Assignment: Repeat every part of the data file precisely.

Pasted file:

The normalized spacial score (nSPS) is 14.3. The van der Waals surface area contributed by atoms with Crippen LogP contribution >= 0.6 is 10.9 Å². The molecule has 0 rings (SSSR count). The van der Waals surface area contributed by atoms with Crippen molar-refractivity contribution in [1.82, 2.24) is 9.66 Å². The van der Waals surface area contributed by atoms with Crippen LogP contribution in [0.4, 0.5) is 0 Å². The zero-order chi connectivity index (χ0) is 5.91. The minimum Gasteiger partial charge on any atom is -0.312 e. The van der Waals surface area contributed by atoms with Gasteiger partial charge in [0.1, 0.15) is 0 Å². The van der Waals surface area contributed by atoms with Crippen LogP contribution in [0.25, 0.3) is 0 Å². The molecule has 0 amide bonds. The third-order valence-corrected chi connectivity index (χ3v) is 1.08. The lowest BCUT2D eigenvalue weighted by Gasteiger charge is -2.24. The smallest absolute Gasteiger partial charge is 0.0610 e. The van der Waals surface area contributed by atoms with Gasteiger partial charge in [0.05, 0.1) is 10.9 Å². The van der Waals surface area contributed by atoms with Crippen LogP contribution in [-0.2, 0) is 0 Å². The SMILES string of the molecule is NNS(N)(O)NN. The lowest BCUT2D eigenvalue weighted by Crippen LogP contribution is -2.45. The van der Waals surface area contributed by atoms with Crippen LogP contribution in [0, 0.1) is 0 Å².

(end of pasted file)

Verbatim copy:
The normalized spacial score (nSPS) is 14.3. The van der Waals surface area contributed by atoms with Crippen LogP contribution >= 0.6 is 10.9 Å². The molecule has 0 rings (SSSR count). The van der Waals surface area contributed by atoms with Crippen molar-refractivity contribution in [1.82, 2.24) is 9.66 Å². The van der Waals surface area contributed by atoms with Crippen LogP contribution in [0.4, 0.5) is 0 Å². The zero-order chi connectivity index (χ0) is 5.91. The minimum Gasteiger partial charge on any atom is -0.312 e. The van der Waals surface area contributed by atoms with Gasteiger partial charge in [0.1, 0.15) is 0 Å². The van der Waals surface area contributed by atoms with Crippen LogP contribution in [0.25, 0.3) is 0 Å². The molecule has 0 amide bonds. The third-order valence-corrected chi connectivity index (χ3v) is 1.08. The lowest BCUT2D eigenvalue weighted by Gasteiger charge is -2.24. The smallest absolute Gasteiger partial charge is 0.0610 e. The van der Waals surface area contributed by atoms with Gasteiger partial charge in [0.05, 0.1) is 10.9 Å². The van der Waals surface area contributed by atoms with Crippen LogP contribution in [-0.2, 0) is 0 Å². The SMILES string of the molecule is NNS(N)(O)NN. The lowest BCUT2D eigenvalue weighted by Crippen LogP contribution is -2.45. The van der Waals surface area contributed by atoms with Crippen LogP contribution in [0, 0.1) is 0 Å².